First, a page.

The goal of this proposal is to understand why reductions in the level of the IKAP protein cause the Hereditary Sensory and Autonomic Neuropathy Type III, Familial Dysautonomia (FD; also called Riley Day Syndrome). This disease is both a developmental and a progressive disorder. It is marked by tachycardia, orthostatic hypotension which results in frequent fainting and autonomic vomiting crises, pulmonary problems, renal failure and musculoskeletal manifestations including scoliosis, ataxia and weakness. This disease not only devastates the functioning of the Autonomic Nervous System, but also is marked by severe deficits in pain and temperature sensation and has CNS manifestations. FD is due to a mutation in the gene IKBKAP, in a splice acceptor site (IVS20+6T>C; 99.5% of patients) that causes the transcription of a truncated mRNA which is targeted for nonsense-mediated decay. The function of the encoded protein, IKAP, is unresolved. It clearly plays an essential role in that mice that are completely null for Ikbkap die by E10 due to failure in neurulation and vasculogenesis. To determine what role IKAP serves in the nervous system and why its absence results in FD, we have made 2 conditional-knock out mouse models for the disease in which Ikbkap is deleted either from the neural crest (using a Wnt1-cre), or from neurons in the central nervous system (CNS), but not the peripheral nervous system (PNS; using a Ta1tubulin-cre). The Wnt1-cre/Ikbkap mice die within 24 hrs of birth and analyses of their PNS demonstrates a recapitulation of the human disease with significant reductions in sympathetic, parasympathetic and TrkA+ pain and temperature sensing neurons and thus provides an excellent model for determining the developmental disruptions in the disease. We found that the reduction in PNS neurons during development is due to apoptosis of both progenitor cells and post-mitotic neurons. The Ta1tubulin-cre/Ikbkap also faithfully recapitulates classic, but distinct, hallmarks of FD including scoliosis, hind limb weakness, and gait ataxia. These mice die on average at 5 months and their condition degenerates as they age, thus they provide an excellent system in which to study the progressively degenerative mechanisms that mark FD. These results indicate not only is deletion of Ikbkap in the nervous system sufficient to cause FD, but that we have two independent models in which we can dissect the functions of IKAP in the CNS and PNS, during development vs. progression in the adult. Since the Autonomic Nervous system (ANS) is a circuit that includes both CNS and PNS components, we propose here to take a system wide approach to determine the function of IKAP in both the CNS and PNS. With an understanding of the key pathways which require IKAP, the long term goal is to develop strategies to prevent the progressive degeneration of both CNS and PNS neurons in FD and the other HSANs.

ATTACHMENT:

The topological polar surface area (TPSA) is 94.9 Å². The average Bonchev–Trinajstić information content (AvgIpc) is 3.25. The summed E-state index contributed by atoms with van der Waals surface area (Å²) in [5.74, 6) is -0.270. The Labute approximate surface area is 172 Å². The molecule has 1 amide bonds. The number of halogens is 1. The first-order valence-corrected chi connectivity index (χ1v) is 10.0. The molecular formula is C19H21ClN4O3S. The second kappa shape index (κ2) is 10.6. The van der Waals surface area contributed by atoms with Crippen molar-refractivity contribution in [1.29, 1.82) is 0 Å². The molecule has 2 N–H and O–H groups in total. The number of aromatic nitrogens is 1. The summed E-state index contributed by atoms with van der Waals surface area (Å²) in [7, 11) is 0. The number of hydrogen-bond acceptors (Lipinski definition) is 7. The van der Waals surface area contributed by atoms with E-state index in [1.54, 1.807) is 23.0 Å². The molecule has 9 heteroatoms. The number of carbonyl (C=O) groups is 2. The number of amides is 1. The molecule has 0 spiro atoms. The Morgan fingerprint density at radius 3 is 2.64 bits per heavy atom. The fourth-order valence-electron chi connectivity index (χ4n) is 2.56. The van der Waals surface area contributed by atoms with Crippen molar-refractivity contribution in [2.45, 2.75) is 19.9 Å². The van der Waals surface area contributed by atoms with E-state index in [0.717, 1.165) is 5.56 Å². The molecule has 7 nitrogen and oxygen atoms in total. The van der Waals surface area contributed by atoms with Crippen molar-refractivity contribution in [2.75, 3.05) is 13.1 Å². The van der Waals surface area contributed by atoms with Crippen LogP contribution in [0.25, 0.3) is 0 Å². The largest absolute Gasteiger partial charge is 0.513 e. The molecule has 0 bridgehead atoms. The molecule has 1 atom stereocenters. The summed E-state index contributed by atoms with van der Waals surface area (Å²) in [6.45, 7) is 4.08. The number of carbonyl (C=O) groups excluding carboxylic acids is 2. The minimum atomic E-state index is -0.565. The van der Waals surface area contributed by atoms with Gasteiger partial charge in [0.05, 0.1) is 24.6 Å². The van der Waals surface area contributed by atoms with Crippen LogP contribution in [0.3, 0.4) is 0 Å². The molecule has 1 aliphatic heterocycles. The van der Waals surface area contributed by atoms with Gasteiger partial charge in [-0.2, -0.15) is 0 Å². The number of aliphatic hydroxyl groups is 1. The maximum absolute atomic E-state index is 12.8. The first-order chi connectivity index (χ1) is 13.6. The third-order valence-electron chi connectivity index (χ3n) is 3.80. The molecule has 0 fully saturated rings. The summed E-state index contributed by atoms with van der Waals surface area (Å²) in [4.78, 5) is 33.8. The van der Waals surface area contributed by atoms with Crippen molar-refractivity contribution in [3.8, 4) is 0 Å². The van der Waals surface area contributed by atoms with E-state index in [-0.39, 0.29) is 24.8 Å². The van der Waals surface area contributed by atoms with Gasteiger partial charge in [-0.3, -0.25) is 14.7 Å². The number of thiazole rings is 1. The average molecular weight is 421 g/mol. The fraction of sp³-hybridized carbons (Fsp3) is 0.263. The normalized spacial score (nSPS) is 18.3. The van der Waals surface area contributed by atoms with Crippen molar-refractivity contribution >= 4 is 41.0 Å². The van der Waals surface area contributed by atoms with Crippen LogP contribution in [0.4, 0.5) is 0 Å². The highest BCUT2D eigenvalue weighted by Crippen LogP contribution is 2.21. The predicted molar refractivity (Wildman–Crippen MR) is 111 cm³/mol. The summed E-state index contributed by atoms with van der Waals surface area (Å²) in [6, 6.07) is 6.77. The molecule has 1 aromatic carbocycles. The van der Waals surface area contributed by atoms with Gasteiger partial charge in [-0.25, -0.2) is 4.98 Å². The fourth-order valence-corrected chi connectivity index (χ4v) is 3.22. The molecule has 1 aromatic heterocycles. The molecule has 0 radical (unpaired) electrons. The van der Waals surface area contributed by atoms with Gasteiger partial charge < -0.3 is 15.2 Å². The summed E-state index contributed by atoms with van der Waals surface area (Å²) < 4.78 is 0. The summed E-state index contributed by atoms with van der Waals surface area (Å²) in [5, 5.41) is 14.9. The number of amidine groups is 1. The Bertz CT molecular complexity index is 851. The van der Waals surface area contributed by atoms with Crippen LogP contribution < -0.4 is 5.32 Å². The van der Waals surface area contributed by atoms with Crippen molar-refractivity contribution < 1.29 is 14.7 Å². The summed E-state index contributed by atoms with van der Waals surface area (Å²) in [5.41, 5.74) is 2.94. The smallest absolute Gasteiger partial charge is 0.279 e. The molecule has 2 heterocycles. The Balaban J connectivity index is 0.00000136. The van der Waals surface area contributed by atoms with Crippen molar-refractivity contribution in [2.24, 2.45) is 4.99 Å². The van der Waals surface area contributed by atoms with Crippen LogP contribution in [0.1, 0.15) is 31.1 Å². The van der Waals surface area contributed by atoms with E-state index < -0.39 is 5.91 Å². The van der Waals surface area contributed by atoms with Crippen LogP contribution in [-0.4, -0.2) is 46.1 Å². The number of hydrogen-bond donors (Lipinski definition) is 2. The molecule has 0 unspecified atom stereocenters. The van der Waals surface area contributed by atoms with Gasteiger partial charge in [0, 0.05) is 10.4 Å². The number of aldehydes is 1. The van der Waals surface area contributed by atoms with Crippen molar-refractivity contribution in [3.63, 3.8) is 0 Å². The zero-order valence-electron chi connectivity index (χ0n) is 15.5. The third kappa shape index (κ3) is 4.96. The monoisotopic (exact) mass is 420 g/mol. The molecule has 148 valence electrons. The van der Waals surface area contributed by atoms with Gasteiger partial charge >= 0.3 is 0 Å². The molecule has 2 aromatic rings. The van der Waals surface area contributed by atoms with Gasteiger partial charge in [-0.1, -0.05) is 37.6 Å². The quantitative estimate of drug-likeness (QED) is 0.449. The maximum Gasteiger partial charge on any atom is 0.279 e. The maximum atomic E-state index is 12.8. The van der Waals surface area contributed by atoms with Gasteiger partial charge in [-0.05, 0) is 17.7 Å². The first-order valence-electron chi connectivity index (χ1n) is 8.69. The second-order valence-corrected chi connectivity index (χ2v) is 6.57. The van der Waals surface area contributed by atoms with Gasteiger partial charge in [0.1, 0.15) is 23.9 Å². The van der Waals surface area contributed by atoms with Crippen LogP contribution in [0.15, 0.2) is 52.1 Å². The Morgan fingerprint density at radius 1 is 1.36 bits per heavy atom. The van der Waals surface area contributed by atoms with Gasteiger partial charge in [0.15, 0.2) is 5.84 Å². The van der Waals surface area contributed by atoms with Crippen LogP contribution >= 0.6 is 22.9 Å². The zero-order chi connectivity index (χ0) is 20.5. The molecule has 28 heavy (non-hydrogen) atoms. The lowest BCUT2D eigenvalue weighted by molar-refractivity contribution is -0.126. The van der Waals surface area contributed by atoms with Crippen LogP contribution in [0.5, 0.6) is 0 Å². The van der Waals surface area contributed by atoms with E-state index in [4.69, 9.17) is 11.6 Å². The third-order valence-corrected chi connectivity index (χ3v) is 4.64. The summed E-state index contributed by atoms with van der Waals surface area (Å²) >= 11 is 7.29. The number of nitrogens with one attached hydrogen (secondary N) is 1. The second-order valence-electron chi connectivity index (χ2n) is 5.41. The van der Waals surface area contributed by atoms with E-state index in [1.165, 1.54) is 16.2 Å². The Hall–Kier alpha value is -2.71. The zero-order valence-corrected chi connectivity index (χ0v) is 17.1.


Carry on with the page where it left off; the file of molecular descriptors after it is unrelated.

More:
Public Health Relevance

Familial Dysautonomia (FD) is a genetic disease that devastates the autonomic nervous system - that part of the nervous system that maintains homeostasis, that is, our unconscious ability to adjust our blood pressure and control all of of organs. Should that system fail, as in FD, patients faint frequently, develop frequent bouts of pneumonia, and have vomiting crises. The disease is due to a mutation in the gene IKBKAP, whose function is unclear. Our goal is to understand what the function of this gene is in the nervous system and why its reduction leads to FD with the long term goal of developing therapeutics to prevent the progressive death of neurons that is a hallmark of this disease.

National Institute of Health (NIH)
National Institute of Neurological Disorders and Stroke (NINDS)
Research Project (R01)
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Special Emphasis Panel (ZRG1)
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Gwinn, Katrina
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Montana State University - Bozeman
Anatomy/Cell Biology
Schools of Arts and Sciences
United States
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